For Veteran’s Day, we spoke with Captain Molly Mae Potter.
Capt. Potter, an Air Force veteran, was recently crowned Ms. Veteran America 2016 at the 5th Annual Ms. Veteran American competition in Washington, D.C.
She was first deployed to Afghanistan in 2010 with the U.S. Special Operations Command. During her deployment, she was injured but returned to normal flying duty without proper treatment. In the years that followed her deployment, she suffered from a multitude of health issues that stemmed from undiagnosed and untreated PTSD and traumatic brain injury.
After getting treatment at Nellis Air Force Base and receiving her registered service dog, Bella, Capt. Potter was able to start building a new life. She got a job an Operations Manager at Dell and began serving for different veteran associations. That was when a friend of hers told her she should be part of the Ms. Veteran American competition.
“I was like ‘No, no, I don’t do pageants, that’s not what I do,’” Potter says. “And she said, ‘No, Molly, it’s not a pageant by any means, it’s actually a competition and it works to raise awareness about the growing demographic of homeless female veterans in our country,’ and I thought, okay, maybe I can do this.”
During the yearlong competition, Capt. Potter was interviewed and tested on her current and historical military knowledge. She was also asked to share what it means to serve as a woman in the United States military. The competition is meant to highlight that strength and courage of the nation’s military women, while also assisting homeless women veterans and their children.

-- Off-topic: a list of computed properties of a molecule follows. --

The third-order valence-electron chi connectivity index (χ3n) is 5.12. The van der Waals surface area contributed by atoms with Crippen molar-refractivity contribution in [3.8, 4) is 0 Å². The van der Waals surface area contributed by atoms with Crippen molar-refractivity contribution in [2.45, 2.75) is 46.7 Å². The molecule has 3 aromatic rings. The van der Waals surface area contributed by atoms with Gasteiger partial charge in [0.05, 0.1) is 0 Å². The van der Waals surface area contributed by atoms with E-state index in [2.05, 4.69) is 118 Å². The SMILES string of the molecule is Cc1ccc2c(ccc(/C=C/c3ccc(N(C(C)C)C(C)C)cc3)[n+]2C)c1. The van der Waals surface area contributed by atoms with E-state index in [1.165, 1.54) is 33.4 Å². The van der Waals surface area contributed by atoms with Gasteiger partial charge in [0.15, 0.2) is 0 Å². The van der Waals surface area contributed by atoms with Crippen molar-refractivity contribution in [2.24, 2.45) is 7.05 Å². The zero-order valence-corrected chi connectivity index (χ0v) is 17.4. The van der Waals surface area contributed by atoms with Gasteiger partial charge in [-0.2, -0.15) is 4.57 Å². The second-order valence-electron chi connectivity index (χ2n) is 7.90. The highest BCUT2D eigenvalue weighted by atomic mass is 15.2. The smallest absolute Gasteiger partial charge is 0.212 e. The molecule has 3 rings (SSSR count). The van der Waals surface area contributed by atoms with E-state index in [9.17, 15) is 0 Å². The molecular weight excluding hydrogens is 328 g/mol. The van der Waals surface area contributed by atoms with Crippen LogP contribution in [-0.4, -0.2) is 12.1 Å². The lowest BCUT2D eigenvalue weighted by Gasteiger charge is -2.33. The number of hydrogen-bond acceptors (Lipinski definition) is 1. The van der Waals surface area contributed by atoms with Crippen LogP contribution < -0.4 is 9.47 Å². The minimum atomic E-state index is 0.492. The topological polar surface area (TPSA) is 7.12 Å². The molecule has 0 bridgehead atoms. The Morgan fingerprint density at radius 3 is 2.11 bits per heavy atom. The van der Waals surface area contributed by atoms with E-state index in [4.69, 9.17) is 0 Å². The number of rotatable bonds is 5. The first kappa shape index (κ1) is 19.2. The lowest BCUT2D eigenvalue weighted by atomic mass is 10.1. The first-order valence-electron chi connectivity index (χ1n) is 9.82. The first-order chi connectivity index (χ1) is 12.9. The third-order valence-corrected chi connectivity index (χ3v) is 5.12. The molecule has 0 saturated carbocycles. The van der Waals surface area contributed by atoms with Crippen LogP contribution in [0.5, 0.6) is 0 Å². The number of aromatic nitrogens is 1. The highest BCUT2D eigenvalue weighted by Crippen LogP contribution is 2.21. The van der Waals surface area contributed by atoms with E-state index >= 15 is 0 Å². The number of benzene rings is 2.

“No bikini competition! Not at all,” Potter says. “Not judged on how we look. It’s really all based on advocacy and being a voice for woman veterans.”
Since her win on October 19, 2016, Capt. Potter has advocated tirelessly for the homeless women veterans. She says that these women are resourceful and find a way to survive. But just because they are able to find a place to sleep at night, doesn’t mean they are not homeless. Many of these women have children and refuse to get support for fear of losing their children and for other reasons
“When you’re in the military, as a woman, you don’t ask for help. Because when you ask for help, that’s a sign of weakness” Potter says. “So, when you get out and you struggle, you just use your keen and your resourcefulness, and if it means sleeping in a parking lot for a few months, then that’s what you do.”
Capt. Potter continuously reiterates her support and dedication to the fight for women veterans. She also spotlights to the many volunteers who spend their lives in support of these homeless mothers, daughters, sisters and wives. And, to her surprise, this level of influence would not have been made possible without the Ms. Veteran American competition.
“So, there is a sash. There is a crown. I’m still getting used to that,” Potter says. “But really it’s all about when you open your mouth, what’s the message that comes out.”